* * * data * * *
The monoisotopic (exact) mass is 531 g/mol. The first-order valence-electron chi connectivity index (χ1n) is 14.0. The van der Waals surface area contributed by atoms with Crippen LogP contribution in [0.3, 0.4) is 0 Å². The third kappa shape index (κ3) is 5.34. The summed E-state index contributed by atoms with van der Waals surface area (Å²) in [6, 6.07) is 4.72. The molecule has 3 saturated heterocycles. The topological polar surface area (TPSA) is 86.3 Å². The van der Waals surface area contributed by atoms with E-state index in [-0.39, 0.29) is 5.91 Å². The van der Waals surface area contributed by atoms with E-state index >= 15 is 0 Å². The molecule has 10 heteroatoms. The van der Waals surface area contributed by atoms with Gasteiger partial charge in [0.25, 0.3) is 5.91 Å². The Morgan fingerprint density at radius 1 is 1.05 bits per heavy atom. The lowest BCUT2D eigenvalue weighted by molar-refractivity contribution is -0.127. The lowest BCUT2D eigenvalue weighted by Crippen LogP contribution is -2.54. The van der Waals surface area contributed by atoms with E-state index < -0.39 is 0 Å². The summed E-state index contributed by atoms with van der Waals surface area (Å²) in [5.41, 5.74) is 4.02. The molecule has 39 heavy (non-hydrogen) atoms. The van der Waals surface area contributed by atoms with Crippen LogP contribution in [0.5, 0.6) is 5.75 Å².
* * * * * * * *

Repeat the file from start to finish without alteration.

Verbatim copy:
The monoisotopic (exact) mass is 531 g/mol. The first-order valence-electron chi connectivity index (χ1n) is 14.0. The van der Waals surface area contributed by atoms with Crippen LogP contribution in [0.3, 0.4) is 0 Å². The third kappa shape index (κ3) is 5.34. The summed E-state index contributed by atoms with van der Waals surface area (Å²) in [6, 6.07) is 4.72. The molecule has 3 saturated heterocycles. The topological polar surface area (TPSA) is 86.3 Å². The van der Waals surface area contributed by atoms with E-state index in [-0.39, 0.29) is 5.91 Å². The van der Waals surface area contributed by atoms with E-state index >= 15 is 0 Å². The molecule has 10 heteroatoms. The van der Waals surface area contributed by atoms with Gasteiger partial charge in [0.25, 0.3) is 5.91 Å². The Morgan fingerprint density at radius 1 is 1.05 bits per heavy atom. The lowest BCUT2D eigenvalue weighted by molar-refractivity contribution is -0.127. The lowest BCUT2D eigenvalue weighted by Crippen LogP contribution is -2.54. The van der Waals surface area contributed by atoms with E-state index < -0.39 is 0 Å². The summed E-state index contributed by atoms with van der Waals surface area (Å²) in [5.41, 5.74) is 4.02. The molecule has 39 heavy (non-hydrogen) atoms. The van der Waals surface area contributed by atoms with Crippen LogP contribution in [0.5, 0.6) is 5.75 Å².